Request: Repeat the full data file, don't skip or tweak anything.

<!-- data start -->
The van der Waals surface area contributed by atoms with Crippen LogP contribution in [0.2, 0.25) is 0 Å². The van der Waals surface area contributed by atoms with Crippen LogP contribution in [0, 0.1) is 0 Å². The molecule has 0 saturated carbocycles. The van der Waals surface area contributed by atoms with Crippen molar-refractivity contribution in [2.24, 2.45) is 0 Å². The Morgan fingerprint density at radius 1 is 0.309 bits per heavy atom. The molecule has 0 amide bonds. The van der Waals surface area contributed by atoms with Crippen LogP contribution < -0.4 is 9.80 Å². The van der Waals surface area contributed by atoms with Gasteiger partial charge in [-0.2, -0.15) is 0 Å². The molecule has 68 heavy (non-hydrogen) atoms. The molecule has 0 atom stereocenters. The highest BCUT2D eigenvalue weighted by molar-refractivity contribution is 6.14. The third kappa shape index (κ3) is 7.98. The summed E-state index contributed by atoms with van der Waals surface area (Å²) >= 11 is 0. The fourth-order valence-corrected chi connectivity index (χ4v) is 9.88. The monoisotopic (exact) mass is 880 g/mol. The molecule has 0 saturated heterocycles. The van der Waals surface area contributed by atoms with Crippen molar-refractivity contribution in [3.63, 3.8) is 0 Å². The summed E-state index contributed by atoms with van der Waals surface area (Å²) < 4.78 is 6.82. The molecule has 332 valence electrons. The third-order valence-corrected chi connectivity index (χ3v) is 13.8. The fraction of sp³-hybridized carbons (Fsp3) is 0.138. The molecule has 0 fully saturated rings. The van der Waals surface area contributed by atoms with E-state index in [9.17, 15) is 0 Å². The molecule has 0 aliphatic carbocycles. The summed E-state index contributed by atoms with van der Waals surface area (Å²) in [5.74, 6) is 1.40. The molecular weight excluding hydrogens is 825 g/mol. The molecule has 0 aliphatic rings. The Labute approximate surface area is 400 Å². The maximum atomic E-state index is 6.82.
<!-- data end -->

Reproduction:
The van der Waals surface area contributed by atoms with Crippen LogP contribution in [0.2, 0.25) is 0 Å². The van der Waals surface area contributed by atoms with Crippen LogP contribution in [0, 0.1) is 0 Å². The molecule has 0 saturated carbocycles. The van der Waals surface area contributed by atoms with Crippen molar-refractivity contribution in [2.24, 2.45) is 0 Å². The Morgan fingerprint density at radius 1 is 0.309 bits per heavy atom. The molecule has 0 amide bonds. The van der Waals surface area contributed by atoms with Crippen LogP contribution < -0.4 is 9.80 Å². The van der Waals surface area contributed by atoms with Gasteiger partial charge in [-0.2, -0.15) is 0 Å². The molecule has 68 heavy (non-hydrogen) atoms. The molecule has 0 atom stereocenters. The highest BCUT2D eigenvalue weighted by molar-refractivity contribution is 6.14. The third kappa shape index (κ3) is 7.98. The summed E-state index contributed by atoms with van der Waals surface area (Å²) >= 11 is 0. The fourth-order valence-corrected chi connectivity index (χ4v) is 9.88. The monoisotopic (exact) mass is 880 g/mol. The molecule has 0 saturated heterocycles. The van der Waals surface area contributed by atoms with Crippen molar-refractivity contribution in [3.63, 3.8) is 0 Å². The summed E-state index contributed by atoms with van der Waals surface area (Å²) < 4.78 is 6.82. The molecule has 332 valence electrons. The third-order valence-corrected chi connectivity index (χ3v) is 13.8. The fraction of sp³-hybridized carbons (Fsp3) is 0.138. The molecule has 0 fully saturated rings. The van der Waals surface area contributed by atoms with E-state index in [9.17, 15) is 0 Å². The molecule has 0 aliphatic carbocycles. The summed E-state index contributed by atoms with van der Waals surface area (Å²) in [5.74, 6) is 1.40. The molecular weight excluding hydrogens is 825 g/mol. The molecule has 0 aliphatic rings. The Labute approximate surface area is 400 Å². The maximum atomic E-state index is 6.82.